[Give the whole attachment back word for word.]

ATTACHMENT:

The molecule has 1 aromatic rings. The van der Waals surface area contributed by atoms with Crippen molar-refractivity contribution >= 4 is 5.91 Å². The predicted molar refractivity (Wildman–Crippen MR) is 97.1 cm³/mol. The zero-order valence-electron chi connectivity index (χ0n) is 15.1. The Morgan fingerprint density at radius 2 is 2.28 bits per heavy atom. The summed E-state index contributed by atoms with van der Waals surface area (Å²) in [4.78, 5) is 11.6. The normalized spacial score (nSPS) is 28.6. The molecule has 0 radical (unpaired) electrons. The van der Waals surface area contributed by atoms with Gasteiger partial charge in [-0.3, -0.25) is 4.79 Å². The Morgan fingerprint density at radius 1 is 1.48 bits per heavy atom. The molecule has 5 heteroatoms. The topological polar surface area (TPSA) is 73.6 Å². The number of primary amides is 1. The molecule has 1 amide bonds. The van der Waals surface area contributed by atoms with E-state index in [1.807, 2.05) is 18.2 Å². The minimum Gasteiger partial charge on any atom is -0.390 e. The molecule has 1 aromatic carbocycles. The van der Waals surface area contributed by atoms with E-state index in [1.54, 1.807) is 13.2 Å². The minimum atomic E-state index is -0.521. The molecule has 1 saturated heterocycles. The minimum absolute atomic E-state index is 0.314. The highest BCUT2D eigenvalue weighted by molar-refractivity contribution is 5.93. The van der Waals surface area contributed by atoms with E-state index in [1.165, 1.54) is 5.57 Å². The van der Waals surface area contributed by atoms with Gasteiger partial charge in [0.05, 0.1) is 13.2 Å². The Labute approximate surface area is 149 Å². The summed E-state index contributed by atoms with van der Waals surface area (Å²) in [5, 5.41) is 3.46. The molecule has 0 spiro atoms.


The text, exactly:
The molecule has 1 aromatic rings. The van der Waals surface area contributed by atoms with Crippen molar-refractivity contribution >= 4 is 5.91 Å². The predicted molar refractivity (Wildman–Crippen MR) is 97.1 cm³/mol. The zero-order valence-electron chi connectivity index (χ0n) is 15.1. The Morgan fingerprint density at radius 2 is 2.28 bits per heavy atom. The summed E-state index contributed by atoms with van der Waals surface area (Å²) in [4.78, 5) is 11.6. The normalized spacial score (nSPS) is 28.6. The molecule has 0 radical (unpaired) electrons. The van der Waals surface area contributed by atoms with Gasteiger partial charge in [-0.3, -0.25) is 4.79 Å². The Morgan fingerprint density at radius 1 is 1.48 bits per heavy atom. The molecule has 5 heteroatoms. The topological polar surface area (TPSA) is 73.6 Å². The number of primary amides is 1. The molecule has 1 amide bonds. The van der Waals surface area contributed by atoms with E-state index in [1.807, 2.05) is 18.2 Å². The minimum Gasteiger partial charge on any atom is -0.390 e. The molecule has 1 aromatic carbocycles. The van der Waals surface area contributed by atoms with E-state index in [1.54, 1.807) is 13.2 Å². The minimum atomic E-state index is -0.521. The molecule has 1 saturated heterocycles. The minimum absolute atomic E-state index is 0.314. The highest BCUT2D eigenvalue weighted by molar-refractivity contribution is 5.93. The van der Waals surface area contributed by atoms with E-state index in [1.165, 1.54) is 5.57 Å². The van der Waals surface area contributed by atoms with Gasteiger partial charge in [0.05, 0.1) is 13.2 Å². The Labute approximate surface area is 149 Å². The summed E-state index contributed by atoms with van der Waals surface area (Å²) in [5, 5.41) is 3.46. The molecule has 0 spiro atoms.